Mohammad Hadi Moghaei, Secretary general at the Iranian National Leasing Association

Another hurdle the industry was faced with at this time were new conditions set by the Central Bank for leasing companies that they needed to comply with within a month in order to obtain an operating licence. Minimum capital, adequate credit records, business plans, and the introduction of qualified managers were among the requirements that had to be met to obtain an operating licence. Out of 300 companies operating at this time, only 20 met the conditions. As a result of the new conditions, many smaller private companies ceased trading in the industry, and leasing was then monopolised by banks and automakers.

In the following decade, from 2010 to 2020, the Central Bank was concerned that shareholders of private sector banks were using affiliated leasing companies to take out loans. As a result, strict regulations for banks were extended to leasing companies. The CBI now supervises all leasing companies, both banking and non-banking, with the same regulations.

The industry has faced many obstacles over the past few decades, from the monetary and financial repression policies of the Central Bank, disagreements between the Club and Association of Leasing Companies, the liquidation of many private sector leasing companies due to failure to comply with stricter operating conditions set by the Central Bank, the entry of new intermediary companies into the car market and claims of affiliation leasing companies, industry violations, and most importantly the unfamiliarity of the Central Bank with the mechanisms of supervising the leasing industry. As a result of these challenges, there has been a call for a strong national organisation to represent the needs of lessors with a single voice. The new umbrella organisation, the Iranian National Leasing Association was established in March 2016, and I was elected its secretary general.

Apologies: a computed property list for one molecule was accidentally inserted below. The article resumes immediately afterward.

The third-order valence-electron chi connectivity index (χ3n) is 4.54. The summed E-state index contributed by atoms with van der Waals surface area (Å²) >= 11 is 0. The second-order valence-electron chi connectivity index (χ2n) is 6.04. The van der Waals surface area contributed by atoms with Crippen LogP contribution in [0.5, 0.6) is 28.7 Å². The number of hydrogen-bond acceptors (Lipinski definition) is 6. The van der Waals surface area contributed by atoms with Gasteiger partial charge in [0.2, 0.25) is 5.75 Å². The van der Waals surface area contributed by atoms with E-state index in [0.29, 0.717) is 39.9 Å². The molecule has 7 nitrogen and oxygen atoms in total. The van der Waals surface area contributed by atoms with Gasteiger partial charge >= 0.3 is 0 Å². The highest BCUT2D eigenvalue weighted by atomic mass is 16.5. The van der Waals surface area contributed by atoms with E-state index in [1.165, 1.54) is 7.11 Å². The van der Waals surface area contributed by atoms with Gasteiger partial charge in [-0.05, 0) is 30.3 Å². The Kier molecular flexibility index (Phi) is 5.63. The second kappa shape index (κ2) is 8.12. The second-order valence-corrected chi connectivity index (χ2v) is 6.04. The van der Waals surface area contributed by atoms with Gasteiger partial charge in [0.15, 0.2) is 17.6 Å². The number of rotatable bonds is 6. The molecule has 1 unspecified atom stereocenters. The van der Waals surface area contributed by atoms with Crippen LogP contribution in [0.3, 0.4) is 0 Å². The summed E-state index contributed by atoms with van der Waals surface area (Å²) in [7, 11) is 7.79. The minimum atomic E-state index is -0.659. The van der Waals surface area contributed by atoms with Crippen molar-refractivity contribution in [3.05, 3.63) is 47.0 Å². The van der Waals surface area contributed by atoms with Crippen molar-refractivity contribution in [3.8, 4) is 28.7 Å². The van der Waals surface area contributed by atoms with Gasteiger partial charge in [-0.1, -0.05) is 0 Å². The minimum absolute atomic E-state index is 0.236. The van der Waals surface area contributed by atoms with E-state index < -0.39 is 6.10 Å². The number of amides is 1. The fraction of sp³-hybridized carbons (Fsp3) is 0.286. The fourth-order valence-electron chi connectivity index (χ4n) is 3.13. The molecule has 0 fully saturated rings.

Immediately, the association adopted policies to develop a strategy for the leasing industry in Iran, and the first effect of implementing this strategy was the unity and cohesion of all leasing companies. That year, 28 leasing companies attended the meeting of the founders of the National Association. At the time of writing, this number has grown to more than 43 companies. All official and licensed leasing companies are members of this association, and this was the first strategic achievement to start a transformation.

Ranked 45th in the world

According to the White Clarke Global Leasing Report 2021, which ranks countries by leasing volume, Iran is ranked 45th (compared to its neighbour Turkey, 30th, and further away Egypt, 46th). Citing figures from 2019, White Clarke Group reported that total new leasing business in Iran was $0.75bn, with growth down 13% on the previous year. Iran ranks ahead of Serbia (47th) and Greece (48th). These figures reflect the state of the leasing market before the outbreak of Covid-19. US currency conversions are based on exchange rates on 31 December 2019.